Sidetracks: The Key to FMJ

22 08 2008

Really good observations about FMJ, from IMDB thread. I think tieman64 gives me a key to — if not like — at least appreciate the movie.  

by tieman64 (Mon Jul 7 2008 )
(…)We expect war movies to firstly introduce us to their characters and then to subject us to “war as hell”. Most war films follow this pattern.

“Full Metal Jack” does the opposite. Instead of introducing us to individuals, it is about removing all individuality. The soldiers become drones. They’re then placed in “hell” (Vietnam), only the “hell” they expect, and get, is an anectodal deconstruction of war-movie myths (welcome to Vietnam the movie!). The real “hell” begins when the marines, sitting on cinema seats and watching outwards at the very film they’re in, escape through the doors behind them. From here on, the flames rise and the landscape changes.

A typical war film introduces us to it’s cast and then develops these characters. But the military (and Full Metal Jacket) spends time breaking men down. Instead of being introduced to the soldiers, we see the soldiers striped down to one dimentional entitites. They become one body. We don’t get closer to them. They get further away from us.

We don’t even know Joker is the main character until we reach Vietnam. It’s then that we realise that Joker has survived the indoctrination process. He’s the only one who’s retained his individuality. Everyone else is alien to us.

A typical war film then sends it’s characters into hell, where they witness the “horror”, but FMJ sends it’s characters into a shapeless, anectodal landscape which gradually devolves into a film within a film. There is no horror here. The high tech marines roll through Vietnam, killing from a distance. Kubrick goes to great lengths to film all the violence in this section with an impersonal touch. None of the deaths are exciting, horrific or adrenaline pumping. They’re all at a distance. Sanitized. Empty.

The film treats Vietnam as more of a transitionary state than a real place. It’s a psychological wasteland in which the marine unit bumbles about, confused. The marine group only becomes fully formed when the two reporters (Rafterman and Joker) are symbollically converted into killers and then absorbed into the group.

As the film progresses, you begin to notice that the whole film is structured around duality or opposites. This is for fighting, this is for fun. Left, right. Male, female. Hearts, minds. Peace, war. Baby, man. God, country. Tense, wayward. This is my rifle, this is my gun. Cohesion, chaos. Pvt Snowball (white), Pvt Eightball (black). Military music, nonsensical music. Rigid camera, wayward camera. Brother, sister…etc etc. Every detail is paired off and opposed. Part 1 ends with Pyle claiming that he is in a “world of sh*t” and Hartman bursting in with “What is this Mickey Mouse sh*t?” which is then mirrored to Part 3 ending with the soldiers singing the Mickey Mouse club song, and Joker claiming that HE is in a “world of sh*t”.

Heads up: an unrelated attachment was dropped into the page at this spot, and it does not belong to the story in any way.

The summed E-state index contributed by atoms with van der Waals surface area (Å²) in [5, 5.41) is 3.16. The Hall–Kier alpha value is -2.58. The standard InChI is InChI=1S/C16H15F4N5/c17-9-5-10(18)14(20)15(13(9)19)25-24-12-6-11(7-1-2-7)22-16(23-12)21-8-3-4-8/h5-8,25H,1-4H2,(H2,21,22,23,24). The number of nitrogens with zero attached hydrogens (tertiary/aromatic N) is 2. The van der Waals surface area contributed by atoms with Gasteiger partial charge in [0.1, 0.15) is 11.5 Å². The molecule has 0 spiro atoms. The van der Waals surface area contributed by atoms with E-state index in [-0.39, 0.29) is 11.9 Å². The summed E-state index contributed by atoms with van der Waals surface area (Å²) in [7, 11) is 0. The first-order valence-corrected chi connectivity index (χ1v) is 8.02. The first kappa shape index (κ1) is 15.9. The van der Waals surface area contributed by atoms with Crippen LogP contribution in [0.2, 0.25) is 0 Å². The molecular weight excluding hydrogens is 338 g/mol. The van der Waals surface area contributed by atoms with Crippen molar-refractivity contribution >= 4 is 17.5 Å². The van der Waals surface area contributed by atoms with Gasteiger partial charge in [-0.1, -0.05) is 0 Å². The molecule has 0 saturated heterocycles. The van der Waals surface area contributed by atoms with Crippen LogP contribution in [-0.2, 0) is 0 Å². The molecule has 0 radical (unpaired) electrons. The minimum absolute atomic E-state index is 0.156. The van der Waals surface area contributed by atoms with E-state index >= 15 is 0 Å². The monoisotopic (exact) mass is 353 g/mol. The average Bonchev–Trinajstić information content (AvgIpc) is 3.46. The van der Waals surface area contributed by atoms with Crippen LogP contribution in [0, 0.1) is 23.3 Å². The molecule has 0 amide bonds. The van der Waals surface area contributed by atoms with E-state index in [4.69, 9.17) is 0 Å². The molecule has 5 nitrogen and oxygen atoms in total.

So the film is very deliberalty structured and quite challenging. Part 1 can be viewed as being about the dynamics of violence within a state, whilst Part 2 is about the violence or chaos between states. Part 1 is tightly structured, with the linearity of a war machine’s intention, whereas Part 2 is looser, reflecting the chaotic effects of war and the psychological confusion of the marines.

by marcolopolis25 (Mon Jul 7 2008 ) 

(…) The one thing that stood out for me was that Joker personified this duality, while everyone else broke down into being brainwashed and becoming uniform.

Peace symbol and Born to Kill.

In the first part he was the only one who wasn’t afraid to express his opinion and stick to it (the mother Mary part). By this he gained respect. 

With all this said, I need to see it again.

by tieman64 (Tue Jul 8 2008 )
Martin Sheen in “Apocalypse Now”, Charlie in “Platoon”, Tom Hanks in “Saving Private Ryan”, Michael J Fox in “Casualties of War”…these are all clean cut faces we can relate to. They’re ordinary heroic guys, trust into madness.